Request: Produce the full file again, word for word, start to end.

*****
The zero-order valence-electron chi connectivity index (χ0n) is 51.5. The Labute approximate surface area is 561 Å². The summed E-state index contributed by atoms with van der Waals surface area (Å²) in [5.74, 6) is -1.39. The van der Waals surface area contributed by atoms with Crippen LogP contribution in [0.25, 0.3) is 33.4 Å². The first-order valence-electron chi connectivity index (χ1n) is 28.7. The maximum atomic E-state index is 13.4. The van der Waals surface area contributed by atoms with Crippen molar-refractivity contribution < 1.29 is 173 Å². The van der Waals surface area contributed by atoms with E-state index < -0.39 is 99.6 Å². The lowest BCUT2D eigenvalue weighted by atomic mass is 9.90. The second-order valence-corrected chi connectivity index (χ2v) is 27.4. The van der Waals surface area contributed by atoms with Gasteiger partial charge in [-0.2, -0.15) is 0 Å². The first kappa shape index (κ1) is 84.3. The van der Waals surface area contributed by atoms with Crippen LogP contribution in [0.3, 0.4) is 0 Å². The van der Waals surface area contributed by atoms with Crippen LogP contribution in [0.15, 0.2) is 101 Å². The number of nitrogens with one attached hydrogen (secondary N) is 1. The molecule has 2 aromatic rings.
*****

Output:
The zero-order valence-electron chi connectivity index (χ0n) is 51.5. The Labute approximate surface area is 561 Å². The summed E-state index contributed by atoms with van der Waals surface area (Å²) in [5.74, 6) is -1.39. The van der Waals surface area contributed by atoms with Crippen LogP contribution in [0.25, 0.3) is 33.4 Å². The first-order valence-electron chi connectivity index (χ1n) is 28.7. The maximum atomic E-state index is 13.4. The van der Waals surface area contributed by atoms with Crippen molar-refractivity contribution < 1.29 is 173 Å². The van der Waals surface area contributed by atoms with E-state index < -0.39 is 99.6 Å². The lowest BCUT2D eigenvalue weighted by atomic mass is 9.90. The second-order valence-corrected chi connectivity index (χ2v) is 27.4. The van der Waals surface area contributed by atoms with Gasteiger partial charge in [-0.2, -0.15) is 0 Å². The first kappa shape index (κ1) is 84.3. The van der Waals surface area contributed by atoms with Crippen LogP contribution in [0.3, 0.4) is 0 Å². The van der Waals surface area contributed by atoms with Crippen LogP contribution in [0.15, 0.2) is 101 Å². The number of nitrogens with one attached hydrogen (secondary N) is 1. The molecule has 2 aromatic rings.